Cedar Rapids Gazette (Newspaper) - July 14, 1974, Cedar Rapids, Iowa 2A The Cedar Rapids Gazette: Sun., July 14, 1974 American Dream Topic for 2nd Course by Newspaper No Tax Vacafion Travelers around the country will find that taxes take no vacation, notes the Commerce Clearing House, Chicago. In several states they will be paying more in terms of sales, gasoline and cigaret taxes than they did last year. The figures on the map show state gasoline, sales and cigaret tax rates as of July I. The rates for gasoline, sales and per package of cigarets, are shown left to right. Local tax rates are not included. 0 indicates the tax is not levied. For instance, Arizona s sales tax has increased from 3 to 4 percent and the state's fuel tax rates will go from 7 to 8 cents a gallon on Sept. I. All three tax rates have gone up or are going up in Arizona. On July I sales tax rates went from 3 to 4 percent and cigaret taxes went from 10 to 13 cents a package. On Sept. I the fuel tax will go from 7 to 8 cents a gallon. Although the Iowa sales tax rate is listed as 3 percent, it should be noted that as of July I there is no sales tax on food and prescription drugs. Camp Good Health Salvation Army To Open Previously reported. $ 7.351.52 Loyal Order of Moose Lodge No. 304 ..... 100.00 Children’s Home Girls auxiliary .......... 75.00 Women of the Moose Chapter No. 515 ...    25.00 In memory of William E. Schamherger from Mr. and Mrs. Oliver J. Swab, Laguna Hills. Calif......... 15.00 In memory of a good friend, Bill Scham-berger, from Loretta Yeates and Gladys Wathan ........... 15.00 In memory of Charles L. Apgar. sr., from friends ............ 12.00 In memory of Blanche Hunter from a friend    10.00 In memory of William E. Schamherger from Mary Sue I) a rn g e, Neenah, Wis............10.00 In memory of John E. Weart, Vinton, from Dorothy Weart    ..    .    10.00 In memory of Dean E. Ropecky from J e r r y, Doug and Mother............ 6.00 In memory of my husband, Thomas Holme, on his birthday. July 12 ...... 5.00 In memory of Nelis Weland from Mary Jandl  ........ 5.00 In memory of Nelis E. Weland, Fairfax, from Elizabeth Pri- ban ............... 5.00 In memory of Nelis E. Weland, Fairfax, from Donna Slick . .    5.00 In memory of Nelis E. Weland, Fairfax, from Al Stieger ...    5.00 In memory of Harry E. Hepker ........ 3.50 In memory of Mr. and Mrs. Galen Ritchie from Betty O’Reilly 3,00 In memory of my sister, Dorothy F. Serovy, from ( arl and Marie Sedlarek 3.00 Total ..............S 7,664.02 1974 Budget .......$21,500.00 Yet to be raised $13,835.98 Heartworm in Cats Not Common in Iowa Fortunately, owners of cats) in Iowa needn't be too con cerned with heartworm killing their pets. Dog owners should be concerned. Last Sunday’s Gazette car-; Tied an article on heartworm, which quoted Dr. Charles W Troup, Center Point veterin-1 arian, who has done extensive, research on heartworm both here and in other states. Dr. Troup said, “Heartworm has become a major problem in Iowa and the nation, lf owners haven’t had their dogs and cats checked for heartworm, they should do so immediately.” Owners of dogs in this part of the nation should have their pets checked for the fatal disease as it is common here and increasing each summer. Own-J ers of cats in Iowa are comparatively safe as reported cases of heartworm in felines have been in other states, Dr.1 Troup said. What’s Booze? Booze has come to us from, the Middle English and Dutch, “buvzpn” meaning “to guzzle liquor” or “to drink heavily.” Chief LaPeters Will Speak at Institute Downtown Unit This Week Wallace N. LaPeters, chief of the Cedar Rapids police depart- A downtown facility to increase the availability of services of both divisions of the Salvation Army will be opened this week at 406 Third avenue SE. The new “intake office” will serve both the Salvation Army Corps center, 1123 Third street SE, and the Army’s Men’s Social Service center. 2920 First 'avenue NE. The Men’s Social Service center is entirely self-supporting through its pick-up of newspapers, magazines and discarded usable articles. The Corps center, including its wel-ifare and youth programs, is a member of the United Way. “For the Corps center, the new office will be to facilitate aid to transients,” Major Eugene Adney said. “All other services will continue at the Corps 'center on Third street. The ‘intake office,’ however, will expedite making arrangements for ; the feeding and housing of transients temporarily stranded in Cedar Rapids.” Capt. Edward Jarvis, who is in charge of the Men’s Social I Service center, said the central Nevada Range Temperatures in Nevada range from 120 degrees F. on the fringes of Death Valley to 40 below zero in the northern part of the state, National Geographic says. location will offer better exposure and make it easier for men to find out about the center’s rehabilitation program. “They can drop in easily, have a cup of coffee and talk about our program,” Capt. Jarvis said. “The First avenue location just doesn’t offer the advantage of exposure of the program to many men who might be interested.” The Men’s Social Service center offers work opportunities and counseling for "men who have lost the ability to cope with their problems.” Don Peterson of the Men’s Social Service center staff will man the new “intake office” which was made possible through the cooperation of the H. R. Block Co. ment, will participate Friday in Drake university’s 19th annual Institute of State and Local Government. The institute will feature dis-1 cussions of contemporary prob-! lems and issues by officials of city, county and state govern-j ment along with Iowa educators: land representatives of major! public interest groups. Readers of The Gazette will soon have the opportunity to read the work of six top American scholars— authors and, if they are so inclined, to receive college degree credit for doing so. The opportunity will come this fall with the publication in The Gazette of a series of 18 articles under the title, “In Search of the Anjerican Dream”. The articles are part of the national program called Courses by Newspaper. This is a program originated by the University of California at San Diego, funded by the National Endowment for the Humanities, with additional assistance of the Exxon Educational foundation, and distributed by Copley News service. This will be the second segment of Courses by Newspaper carried by The Gazette. The first segment, “America and the Future of Man”, was carried last fall and winter.    _ The articles are published f with at least three audiences in mind: 1. Readers who would enjoy such writing for educational and/or recreational purposes, just as they would read other newspaper stories. 2. Readers interested in serious education on their own time. 3. Readers interested in degree credit, who would receive assistance through additional education kits and counsel of educators at the University of Iowa. U. of I. is cooperating with Courses by Newspaper, will conduct class sessions for those enrolled for degree credit and will administer a test afte” the 18th article is published to those seeking credit. More than HK) newspapers are involved in the program. The first article in the series will be “Columbus Discovers Utopia”, by Robert C. Elliott, j University of California, San j Diego, professor of literature and author of “The Shape of I Utopia”, “The Power of Satire” I and other books. The next three articles under the general title of “The New World as Utopia” will be by Winthrop Jordan. University of California, Berkeley, professor of history, and author of “White Over Black”. The next four, “Visions of Virtue, Battle in Babylon: Aspiration and Actuality in the Age of the American Revolution”, will be by Michael Kammen, American history professor at Cornell I university, and author of “People of Paradox, Empire and Interest” and other books. I William Goctzman, Stiles professor of American studies, University of Texas, will write four articles under the title of “Progress and Perplexity: Institutional Adventuring in Nineteenth Century America". He is tin' author of “Exploration and Empire” and “When the Eagle Screamed”. Four articles, entitled “Testing of the Images”, will be written by Jay Martin, professor of English and comparative literature at University of California, Irvine. He is author of “Har-Ivests of Change: American Literature 1865-1914” and other books. The last two articles will be I by Robert Penn Warren, author of “All the King’s Men” and many others and professor of English at Yale. His general topic will be “Reflections the ; Record”. ■ Additional information on the program will be published later. Deadline Nears For Tax Refunds The Iowa department of revenue will send property tax refund checks to eligible elderly! people who apply for the money" before July 31. Those over 65 and with in--conies less than $6,000 may qualify for the financial assistance. Renters will be sent checks for cash, while property owners will be sent a check to be a p p I i e d specifically towards next year’s taxes, said Meta Schwiebert, head of the Linn county Council on Aging. Applications for the refunds and assistance in completing' them may be obtained at the Council on Aging office, 1543 First avenue SE, between 8:30 a.rn. and 5 p.m. The office phone is 366-3311. Schwiebert added that income for the year 1972 must be under $6,000 for those eligible. She said that only those living in Iowa in 1973 and currently residing here qualify. Drive Safely TRANSCENDENTAL MEDITATION as taught by Maharishi Mahesh Yogi EASIER DONE THAN SAID INTRODUCTORY LECTURES: MONDAY, JULY 15 NOON: YWCA Main Lounge 7:30 p.m.: Tucker Realty Bldg., 613 2nd Ave. SE PREPARATORY LECTURE: THURS., JULY 18 7:30 p.m.: Room 1507, Mercy Hospital I.M.S. 366-4554 A Energy Vs. Snow Astronomers estimate that all the energy received by all the radio telescopes ever built! equals only the impact of a few snowflakes on the ground. Yet1 these metallic eyes stand in the forefront of astronomy—discov- i •erers of quasars, pulsars, and interstellar molecues, National Geographic says. IN CEDAR /■r RAPIDS "“THE BOSS IS GONE” SPECIAL!-" Willy’s Gone on Vacation, but wait till you see OUR SPECIAL KOR THIS WEEK! ONE DOZEN BEAUTIFUL CARNATIONS IN A CENTER PIECE OR ARRANGE-MENT Krre l)di\er\ 8 cr 30 e J Floral Designs 3501 1st Ave. SE Delivery Service—363-2675-Ope n Mon, thru Sat. 8-5 ___ I rTtflh BankAmericaro r iitin-tt* a m EDcm ARE RIGHT ON TARGET. JIo I ItyL SEMI-ANNUAL SALE! Save now on a ■ great selection of men’s suits and sportcoats REDUCED 25% to 50% Big savings, too, on slacks, jackets, sport shirts, ties swim suits and other men’s furnishings Famous Name Dress Shirts VALUES TO $15 $3 OO w OPEN SUNDAY NOON TO 5 % Jfolky’s SHOP FOR MEN LINDALE PLAZA-CEDAR RAPIDS A THE CAR WITH A FAMILY PLAN. DODGE CORONET Our Coronets give you family-sized room without putting the squeeze on your budget. We believe few cars offer you Coronet’s rare combination of good looks and mid-sized practicality. But judge for yourself. Come in. Try a Coronet "on” the members of your family. They’ll like the room, and you’ll like the: • front disc brakes • four-door convenience • 318 V8 • big 19.1 cubic feet of trunk space • Electronic Ignition. Dodge © CHRYSLER AUTHORIZED DEALERS BOYS CORONET NOW at DART PRICES! SEE THE DODGE BOYS FOR GREAT BOYS IN USE0 CARS, TOO! Dodge AUTHORIZED DEALERS handlers Corner Second Avenue and 8th Street SE • DODGE • SUBARU • imperial • CHRYSLER • DODGE TRUCKS ;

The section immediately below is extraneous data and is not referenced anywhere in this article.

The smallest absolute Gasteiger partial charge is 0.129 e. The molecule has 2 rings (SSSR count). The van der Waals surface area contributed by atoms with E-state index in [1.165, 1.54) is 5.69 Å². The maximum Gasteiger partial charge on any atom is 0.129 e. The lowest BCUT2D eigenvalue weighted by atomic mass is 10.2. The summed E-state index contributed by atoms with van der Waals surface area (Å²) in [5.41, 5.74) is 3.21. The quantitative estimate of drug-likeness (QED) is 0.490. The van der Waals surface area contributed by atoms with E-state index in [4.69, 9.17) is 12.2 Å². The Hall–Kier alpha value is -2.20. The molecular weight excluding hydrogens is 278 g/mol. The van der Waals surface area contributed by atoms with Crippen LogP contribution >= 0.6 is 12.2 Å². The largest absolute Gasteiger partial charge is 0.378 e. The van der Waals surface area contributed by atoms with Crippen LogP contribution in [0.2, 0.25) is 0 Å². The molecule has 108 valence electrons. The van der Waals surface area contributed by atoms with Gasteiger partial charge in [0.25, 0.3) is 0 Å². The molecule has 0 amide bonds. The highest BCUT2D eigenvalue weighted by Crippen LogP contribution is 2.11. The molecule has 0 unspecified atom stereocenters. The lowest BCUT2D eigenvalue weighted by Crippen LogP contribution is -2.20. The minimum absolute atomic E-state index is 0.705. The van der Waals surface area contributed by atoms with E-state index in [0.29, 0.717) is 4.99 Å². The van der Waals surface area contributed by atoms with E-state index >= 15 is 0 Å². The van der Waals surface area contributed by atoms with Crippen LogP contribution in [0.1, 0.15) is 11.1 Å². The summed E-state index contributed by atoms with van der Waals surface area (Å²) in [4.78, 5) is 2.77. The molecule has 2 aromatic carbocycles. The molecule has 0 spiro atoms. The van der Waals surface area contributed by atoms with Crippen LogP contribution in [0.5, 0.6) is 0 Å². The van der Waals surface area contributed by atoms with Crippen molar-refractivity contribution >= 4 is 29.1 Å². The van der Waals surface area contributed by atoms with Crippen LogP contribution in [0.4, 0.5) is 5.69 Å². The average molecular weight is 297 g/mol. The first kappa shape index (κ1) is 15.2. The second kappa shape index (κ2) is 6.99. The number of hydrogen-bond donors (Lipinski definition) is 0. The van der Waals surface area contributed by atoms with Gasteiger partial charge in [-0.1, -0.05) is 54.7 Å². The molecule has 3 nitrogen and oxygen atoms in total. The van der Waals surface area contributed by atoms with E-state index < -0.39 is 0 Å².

Clippings and Obituaries for the Cedar Rapids Gazette